03:46 GMT01 December 2020
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    On 5 May, US warplanes reportedly bombed more than 60 methamphetamine labs in western Afghanistan in an attempt to prevent Taliban militants from obtaining an income from drug trafficking.

    At least 30 civilian were killed in US airstrikes on several drug-making facilities in Afghanistan in May, the United Nations Assistance Mission in Afghanistan (UNAMA) said in a report on Wednesday.

    UNAMA claimed that they had “verified 39 civilian casualties (30 deaths, five injured and four undetermined), including 14 children and one woman, due to the 5 May airstrikes”.

    The agency also said that they had obtained “credible information” about an additional 30 deaths, mostly women and children, and that they trying to verify the claims.

    UNAMA argued that the methamphetamine production facilities were owned and operated by criminal groups, which is why they “did not meet the definition of legitimate military objectives under international law”.

    The agency concluded that the factories and workers inside “may not be lawfully made the target of attack based on their possible economic or financial contribution to the war effort of a party to a conflict”.

    US Military Rejects UN Agency’s Report on Meth Lab Strikes

    US Forces-Afghanistan (USFOR-A) immediately rejected the UNAMA findings, insisting in a statement that the “precision” strikes had accurately targeted meth labs. USFOR-A also lambasted the UN agency’s “narrow definition” of legitimate targets.

    “In addition to imagery collection during the precision strikes, USFOR-A conducted exhaustive assessments of the facilities and surrounding areas after the strikes. Combined assessments determined the strikes did not cause deaths or injuries to non-combatants,” the statement pointed out.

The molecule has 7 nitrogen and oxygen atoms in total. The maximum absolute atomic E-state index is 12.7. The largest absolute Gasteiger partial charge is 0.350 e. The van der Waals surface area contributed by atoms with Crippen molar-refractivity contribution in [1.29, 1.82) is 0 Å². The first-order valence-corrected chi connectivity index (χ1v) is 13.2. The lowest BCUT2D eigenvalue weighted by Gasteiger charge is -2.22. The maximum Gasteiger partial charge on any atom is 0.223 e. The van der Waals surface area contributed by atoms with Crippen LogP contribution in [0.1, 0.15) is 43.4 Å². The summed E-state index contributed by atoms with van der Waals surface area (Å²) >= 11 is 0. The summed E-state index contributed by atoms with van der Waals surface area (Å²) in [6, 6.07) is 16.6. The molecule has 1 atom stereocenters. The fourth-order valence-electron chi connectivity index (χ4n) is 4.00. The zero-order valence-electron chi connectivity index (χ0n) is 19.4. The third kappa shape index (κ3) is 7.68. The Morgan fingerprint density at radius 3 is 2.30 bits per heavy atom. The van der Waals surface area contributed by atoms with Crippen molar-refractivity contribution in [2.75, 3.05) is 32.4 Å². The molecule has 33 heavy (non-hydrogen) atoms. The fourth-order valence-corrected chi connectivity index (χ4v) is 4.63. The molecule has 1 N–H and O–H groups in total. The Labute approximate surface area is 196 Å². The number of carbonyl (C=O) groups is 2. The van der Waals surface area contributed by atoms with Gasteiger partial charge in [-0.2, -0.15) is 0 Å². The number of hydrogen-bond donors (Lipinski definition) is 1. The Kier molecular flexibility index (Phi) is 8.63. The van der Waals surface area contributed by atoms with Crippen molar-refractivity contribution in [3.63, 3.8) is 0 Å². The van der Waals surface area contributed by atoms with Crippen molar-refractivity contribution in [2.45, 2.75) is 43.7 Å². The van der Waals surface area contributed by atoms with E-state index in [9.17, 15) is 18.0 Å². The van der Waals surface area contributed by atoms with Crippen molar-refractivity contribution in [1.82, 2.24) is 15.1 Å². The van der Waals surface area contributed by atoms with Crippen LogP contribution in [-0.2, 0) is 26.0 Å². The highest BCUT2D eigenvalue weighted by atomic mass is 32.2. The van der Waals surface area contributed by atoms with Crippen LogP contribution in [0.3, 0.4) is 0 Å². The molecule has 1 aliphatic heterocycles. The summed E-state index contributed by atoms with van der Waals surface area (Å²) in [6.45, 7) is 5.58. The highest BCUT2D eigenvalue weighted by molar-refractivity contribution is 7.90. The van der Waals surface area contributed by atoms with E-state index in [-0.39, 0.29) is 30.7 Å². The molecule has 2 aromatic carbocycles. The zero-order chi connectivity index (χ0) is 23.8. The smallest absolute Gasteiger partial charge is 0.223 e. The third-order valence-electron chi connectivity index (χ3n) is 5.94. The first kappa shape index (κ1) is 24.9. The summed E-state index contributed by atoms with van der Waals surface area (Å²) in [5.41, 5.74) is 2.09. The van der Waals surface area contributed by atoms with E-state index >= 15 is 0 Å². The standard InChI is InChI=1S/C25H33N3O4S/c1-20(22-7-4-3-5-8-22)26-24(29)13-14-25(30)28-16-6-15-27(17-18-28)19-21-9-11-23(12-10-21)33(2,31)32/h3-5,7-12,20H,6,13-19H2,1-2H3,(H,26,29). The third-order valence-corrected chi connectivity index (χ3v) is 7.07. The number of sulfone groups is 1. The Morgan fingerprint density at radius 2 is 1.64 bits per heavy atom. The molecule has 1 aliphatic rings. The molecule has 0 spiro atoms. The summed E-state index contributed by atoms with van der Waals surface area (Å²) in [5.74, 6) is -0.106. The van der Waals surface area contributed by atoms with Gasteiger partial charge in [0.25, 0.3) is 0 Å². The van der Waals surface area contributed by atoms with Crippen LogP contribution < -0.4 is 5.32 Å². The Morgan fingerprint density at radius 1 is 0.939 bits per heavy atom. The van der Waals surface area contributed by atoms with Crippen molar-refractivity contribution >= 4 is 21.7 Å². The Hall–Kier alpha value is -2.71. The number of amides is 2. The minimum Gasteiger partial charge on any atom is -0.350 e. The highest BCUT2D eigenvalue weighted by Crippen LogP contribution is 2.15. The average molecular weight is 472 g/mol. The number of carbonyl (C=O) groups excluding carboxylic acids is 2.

USFOR-A insisted the meth labs were run and owned by the Taliban, who they claimed used the revenue to "fund ongoing indiscriminate violence against innocent Afghans".

    The May 5 raids in Farah and Nimroz province were carried out after “comprehensive intelligence confirmed that all personnel inside of the laboratories were Taliban combatants”, the command argued.

    The US military focused on undermining the Taliban’s meth industry after multiple strikes against the militant group’s opium processing plants in 2017 and early 2018 failed to damage the insurgents’ revenue flow.

    US’ Military Efforts in Afghanistan

    According to UN statistics, roughly 16,000 civilians have been killed in the Afghanistan war since 2009.

    In August, the UN claimed in a report that the US and its allies in Afghanistan have been responsible for more civilian deaths in the country than the Taliban. At least 3,812 civilians have been killed or wounded in the first half of 2019, the report said, noting a big increase in the number of casualties caused by government and NATO-led troops.

    The US and its allies launched a military operation in Afghanistan in 2001 after the 9/11 attacks, which were staged by the al-Qaeda* terror group, backed by then Taliban-led government of Afghanistan.

    The Taliban and the US are trying to reach a peace deal that would include the withdrawal of foreign troops from Afghanistan and assurances from the Taliban that the country will not be used as a safe haven for terrorists.

    *al-Qaeda is a terrorist group banned in Russia


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